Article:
Each idea needs to be organized one after another, to be simplified to make sense out of the mess. In this process, many models are tried, rejected or transformed. Success comes in an emerging set of abstract concepts that makes sense of all the detail. The distillation is a rigorous expression of the particular knowledge that has been found most relevant.
In the old waterfall development method, the business experts talk to the analysts, analysts digest and transform the information from business experts and pass the result to developers which implement the software. This approach fails because it lacks feedback. The analysts had the full responsibility to create the model based on input from business expert. This caused a lack of communication between analysts and developers, and, as a result, the learning opportunities for both parties were very few.
Business activities and rules are as central to a domain as are the entities involved. Any domain will have various categories of concepts. In parallel with model change, developers refactor the implementation to express the model, giving the application use of that knowledge. When moving beyond entities and values, knowledge crunching can get intense, because there can be many inconsistencies among business rules.
The core of a common language from a software project is based on domain models. The model is a set of concepts built up in the heads of the developers involved in the project, with terms and relationships that reflect domain insight.
The semantics of the language is based on terms and interrelationships tailored to the domain, while being precise enough for technical development. This is a crucial cord that weaves the model into the development activity and which binds it with the code.
The model-based communication is not limited to diagrams in the Unified Modeling Language (UML). In order to use a model efficiently, it needs a common medium of communication at all levels. Having this common language helps in the editing of documentation and of informal diagrams. In addition, this improves communication through the code and through the tests for the code.
Domain experts have limited understanding of the technical jargon used by software developers and have a jargon for themselves in order to communicate about a given domain. On the other hand, developers understand and discuss the system in descriptive, functional terms which are different from the terms used by domain experts. In other cases, developers create abstractions that support their design, but are not understood by domain experts. Both developers and domain experts work on different sides of the same problem.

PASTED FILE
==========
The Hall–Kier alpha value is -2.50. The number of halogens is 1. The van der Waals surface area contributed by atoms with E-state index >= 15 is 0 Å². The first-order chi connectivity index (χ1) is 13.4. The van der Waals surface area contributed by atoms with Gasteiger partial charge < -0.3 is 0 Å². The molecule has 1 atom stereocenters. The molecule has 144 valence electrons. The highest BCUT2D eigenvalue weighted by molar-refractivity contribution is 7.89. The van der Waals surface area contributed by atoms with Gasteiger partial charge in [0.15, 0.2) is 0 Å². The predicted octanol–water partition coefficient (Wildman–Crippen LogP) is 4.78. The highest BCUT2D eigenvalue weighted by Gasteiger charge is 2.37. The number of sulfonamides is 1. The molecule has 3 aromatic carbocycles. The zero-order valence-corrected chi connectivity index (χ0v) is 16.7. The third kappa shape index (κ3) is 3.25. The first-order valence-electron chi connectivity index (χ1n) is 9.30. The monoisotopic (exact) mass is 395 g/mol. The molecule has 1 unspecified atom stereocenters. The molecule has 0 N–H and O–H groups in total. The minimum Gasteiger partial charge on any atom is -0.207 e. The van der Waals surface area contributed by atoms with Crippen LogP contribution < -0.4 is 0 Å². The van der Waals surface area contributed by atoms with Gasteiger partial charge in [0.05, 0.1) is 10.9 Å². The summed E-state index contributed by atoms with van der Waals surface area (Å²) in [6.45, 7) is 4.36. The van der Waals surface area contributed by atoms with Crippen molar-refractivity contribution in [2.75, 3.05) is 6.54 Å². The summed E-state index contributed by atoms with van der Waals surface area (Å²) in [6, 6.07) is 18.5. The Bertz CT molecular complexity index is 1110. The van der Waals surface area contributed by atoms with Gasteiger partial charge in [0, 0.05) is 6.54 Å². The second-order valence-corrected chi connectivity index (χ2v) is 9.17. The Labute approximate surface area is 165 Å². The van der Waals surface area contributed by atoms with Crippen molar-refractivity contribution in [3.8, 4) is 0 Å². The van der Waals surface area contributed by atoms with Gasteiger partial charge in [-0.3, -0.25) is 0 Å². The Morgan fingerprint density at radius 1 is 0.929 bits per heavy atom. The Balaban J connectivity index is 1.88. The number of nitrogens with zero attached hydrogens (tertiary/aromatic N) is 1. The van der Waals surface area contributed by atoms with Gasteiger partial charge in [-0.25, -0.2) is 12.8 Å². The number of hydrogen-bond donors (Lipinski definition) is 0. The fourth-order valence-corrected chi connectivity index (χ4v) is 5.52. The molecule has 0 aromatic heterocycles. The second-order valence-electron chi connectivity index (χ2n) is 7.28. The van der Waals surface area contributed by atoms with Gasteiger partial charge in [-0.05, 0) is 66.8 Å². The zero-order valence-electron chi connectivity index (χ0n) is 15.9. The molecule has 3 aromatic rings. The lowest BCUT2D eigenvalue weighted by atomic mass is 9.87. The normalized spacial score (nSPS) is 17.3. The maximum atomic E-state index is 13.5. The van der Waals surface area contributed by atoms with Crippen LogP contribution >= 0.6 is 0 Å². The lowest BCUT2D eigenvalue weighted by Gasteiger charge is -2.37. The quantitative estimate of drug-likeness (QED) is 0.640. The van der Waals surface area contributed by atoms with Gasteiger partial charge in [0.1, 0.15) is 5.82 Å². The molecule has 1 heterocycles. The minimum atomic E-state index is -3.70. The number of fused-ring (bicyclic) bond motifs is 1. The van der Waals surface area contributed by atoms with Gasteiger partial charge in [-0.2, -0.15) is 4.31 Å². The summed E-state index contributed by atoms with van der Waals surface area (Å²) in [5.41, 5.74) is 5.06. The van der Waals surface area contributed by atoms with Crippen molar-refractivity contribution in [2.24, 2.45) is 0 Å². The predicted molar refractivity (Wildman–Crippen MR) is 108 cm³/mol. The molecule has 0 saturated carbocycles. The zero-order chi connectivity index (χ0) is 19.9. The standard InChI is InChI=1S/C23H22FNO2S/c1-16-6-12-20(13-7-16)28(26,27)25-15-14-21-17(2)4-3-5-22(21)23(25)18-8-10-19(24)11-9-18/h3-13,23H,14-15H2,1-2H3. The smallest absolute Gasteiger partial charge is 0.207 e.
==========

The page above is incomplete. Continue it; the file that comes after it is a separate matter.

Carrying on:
Across this linguistic divide, the domain experts vaguely describe what they want. Developers struggle to understand a domain which is new to them and which they vaguely understand. On a project without a common language, developers have to translate for experts. Domain experts translate between developers and other domain experts. Even developers translate for each other. A project faces serious problems when its language is fractured. In a project where language is fractured, the terminology of day-to-day discussions is disconnected from the terminology embedded in the code (ultimately the most important product of a software project).
Each part of the team uses their jargon, domain experts use their jargon while the technical team have their own language. The overhead cost of all translation between jargons is very high and there is also a higher risk of misunderstanding. A project needs a common language that is more robust than the lowest common denominator. With effort from the team, the domain model can provide the backbone for that common language, while connecting team communication to the software implementation.
The same model should supply the language for developers and domain experts so that they can communicate with each other, and for domain experts to communicate among themselves about requirements, development planning and features.
For best results in using domain driven design, we need to use the model as the backbone of a language. Each team needs to exercise that language in all communication within the team and in the code. Teams need to use the same language in diagrams, in writing and especially in speech.
Contrary to projects with no domain models, there are complex projects which are attempting some sort of domain model. However, they don't maintain a tight connection between the model and the code. The models developed as part of this project can be useful as some kind of exploratory tools, but, in time, the model can become irrelevant and even misleading.
The bind between the code and models can be broken down in many ways, but very often this is a conscious choice. Many existing design methodologies use an analysis model, which is quite distinct from the design and usually developed by different people. It is called analysis model because it is the product of analyzing the domain business with the purpose of organizing the concepts related to business and without any consideration for the part it will play in an implementation.
We saw that the main purpose of domain-driven design is to analyze and to model the entire domain problem using domain-model. A domain-model represents a key concept deriving from domain problem. In addition, DDD comes with the idea of a common language used by the development team and the business experts.
This common language needs to be created when you work with domain-models in order to make the work easier for both parts. After defining the domain-model and a common language, the DDD suggests that we need to create a bind between domain-model and code, and to maintain this bind in the development process. This bind, if used properly, creates a good process to be followed by development. The result is that, when the implementation is modified, this is reflected in the domain-model and vice versa. This process helps the project be up to date at all times, with changes during development for both business experts and the development team.
Domain-Driven Design is a very good approach to use in the daily development process, because of a good set of rules and processes which can help a software application be developed faster and be maintained very easily.